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As the title says, I am thinking about the question that whether a quantum phase transition has latent heat. If so, at 0 temperature, we can drive the system by some parameter from disorder phase to ordered phase, where does the heat goes since it is already 0 temperature.

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heat and temperature aren't the same thing. a first order finite-temperature phase transition also has latent heat; the heat goes into reconfiguring the degrees of freedom, but the temperature doesn't change upon adding more heat until after the phase transition is complete. –  wsc Jan 4 '13 at 16:15
    
Shouldn't this depend on the quantum phase transition? There isn't just one type of these. Is there a particular quantum phase transition you're thinking of? –  Peter Shor Jan 4 '13 at 22:29
    
Some do, some don't. Just like classical phase transitions, quantum ones can be first order (with latent heat) or second order (without) -- or something else. Most of the traditional examples that leap to my mind are second order. –  emarti Jan 12 '13 at 6:00
    
Now, I think changing the external parameter to drive a quantum phase transition is going to add heat into the system. But this is not latent heat. If I input external work to change the parameter to drive one ground state A to the other B. If there is no heat out, it means that B has a higher energy. And using the same argument, A also has a higher energy than B. So here is contradiction. Thus it seems that some of the work using to change the external parameter must become heat, then the system is heated. –  Xiao-Qi Sun Feb 1 '13 at 8:47
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See wikipedia.

It says that a quantum phase transition is second-order, which means there is no latent heat.

There is apparently some controversy about this. From the abstract of this article:

"It is frequently argued that only second order phase transitions at T = 0 deserve to be called quantum phase transitions, while first order quantum phase transitions are a contradiction in terms."

I will try to explain in some more detail. From the Wikipedia article: "Contrary to classical phase transitions, quantum phase transitions can only be accessed by varying a physical parameter—such as magnetic field or pressure—at absolute zero temperature." Let's assume that the parameter we change is pressure (magnetic field works the same way, but it will be convenient to have a specific name for this parameter). The quantum phase transition takes place at temperature T = 0. That is, at any given pressure, the system will be in its lowest energy state. However, it is not required that the energy of the material be the same at all pressures. When we vary the pressure, the energy may change. If this happens, then changing the pressure will either require work or extract work from the system. For example, increasing the pressure may make the ground state of the material more dense; in this case, it will take energy to increase the pressure, as we are doing work to compress the material.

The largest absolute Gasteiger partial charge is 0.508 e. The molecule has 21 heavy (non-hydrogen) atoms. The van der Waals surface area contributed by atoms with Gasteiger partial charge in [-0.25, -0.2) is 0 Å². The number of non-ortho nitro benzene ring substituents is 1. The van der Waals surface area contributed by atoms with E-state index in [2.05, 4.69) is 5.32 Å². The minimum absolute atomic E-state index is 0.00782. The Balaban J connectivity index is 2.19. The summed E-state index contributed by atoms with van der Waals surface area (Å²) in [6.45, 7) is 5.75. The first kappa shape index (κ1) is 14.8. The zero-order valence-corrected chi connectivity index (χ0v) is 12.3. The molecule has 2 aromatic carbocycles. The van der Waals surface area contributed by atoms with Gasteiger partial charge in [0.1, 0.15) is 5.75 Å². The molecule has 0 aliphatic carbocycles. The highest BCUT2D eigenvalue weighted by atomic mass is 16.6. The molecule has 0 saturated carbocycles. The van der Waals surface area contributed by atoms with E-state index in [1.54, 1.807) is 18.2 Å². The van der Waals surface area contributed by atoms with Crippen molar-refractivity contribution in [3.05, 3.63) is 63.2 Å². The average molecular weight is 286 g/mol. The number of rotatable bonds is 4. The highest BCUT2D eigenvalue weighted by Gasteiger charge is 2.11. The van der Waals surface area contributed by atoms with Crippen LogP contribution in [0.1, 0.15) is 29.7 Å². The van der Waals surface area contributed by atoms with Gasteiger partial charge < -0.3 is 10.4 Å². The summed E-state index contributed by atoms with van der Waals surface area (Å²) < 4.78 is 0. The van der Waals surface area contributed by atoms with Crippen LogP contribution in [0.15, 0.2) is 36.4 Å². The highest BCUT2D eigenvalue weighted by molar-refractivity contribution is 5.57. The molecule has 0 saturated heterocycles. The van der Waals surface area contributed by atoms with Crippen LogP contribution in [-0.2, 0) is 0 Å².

The difference between a first order quantum phase transition and a second order quantum phase transition is whether the slope of the energy/pressure curve changes at the phase transition. For how a first order quantum phase transition works, consider a material with two different states. For $P < P_c$, the first state has lower energy. For $P > P_c$, the second state has lower energy. However, the energy/pressure curve for each individual state is smooth as it passes through the transition. At $P_c$, then, the material will ideally change from one state to the other at $P_c$. I would suspect that for most substances, this will only happen smoothly if you change the pressure to a point slightly beyond $P_c$ and wait a long time at this point.

Latent heat is energy that you must put into a system during the phase transition. For ordinary phase transitions, there is an entropy difference between the two phases, and the added energy is necessary because the entropy of the material changes when you go through the phase transition; this is related to the Second Law of Thermodynamics. At T = 0, there is no entropy in either phase. At T = 0, if two phases can coexist, they have to have the same energy. This means that even first order phase transitions at T = 0 cannot have any latent heat.

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Let us think of two ground states. If I input external work to change the parameter to drive one ground state A to the other B. If there is no heat out, it means that B has a higher energy. And using the same argument, A also has a higher energy than B. So here is contradiction. Thus it seems that some of the work using to change the external parameter must become heat, then the system is heated. –  Xiao-Qi Sun Feb 1 '13 at 8:44
    
But it seems to be not the same as the latent heat. Just there is a heat capacity related to the parameter driving the QPT. –  Xiao-Qi Sun Feb 1 '13 at 8:53
    
If you input external work to change the system from A to B, then changing the system from B to A will perform work. –  Peter Shor Feb 1 '13 at 11:56
    
If changing the system from B to A as you say will perform work, then the system is not stable. If the system is stable, it means that change in either direction cost energy. –  Xiao-Qi Sun Feb 1 '13 at 16:33
    
@Xiao-Qi Sun: I tried to address your comments in my revised answer. It cannot be the case that a change in either direction costs energy, because energy is conserved. –  Peter Shor Feb 3 '13 at 14:22
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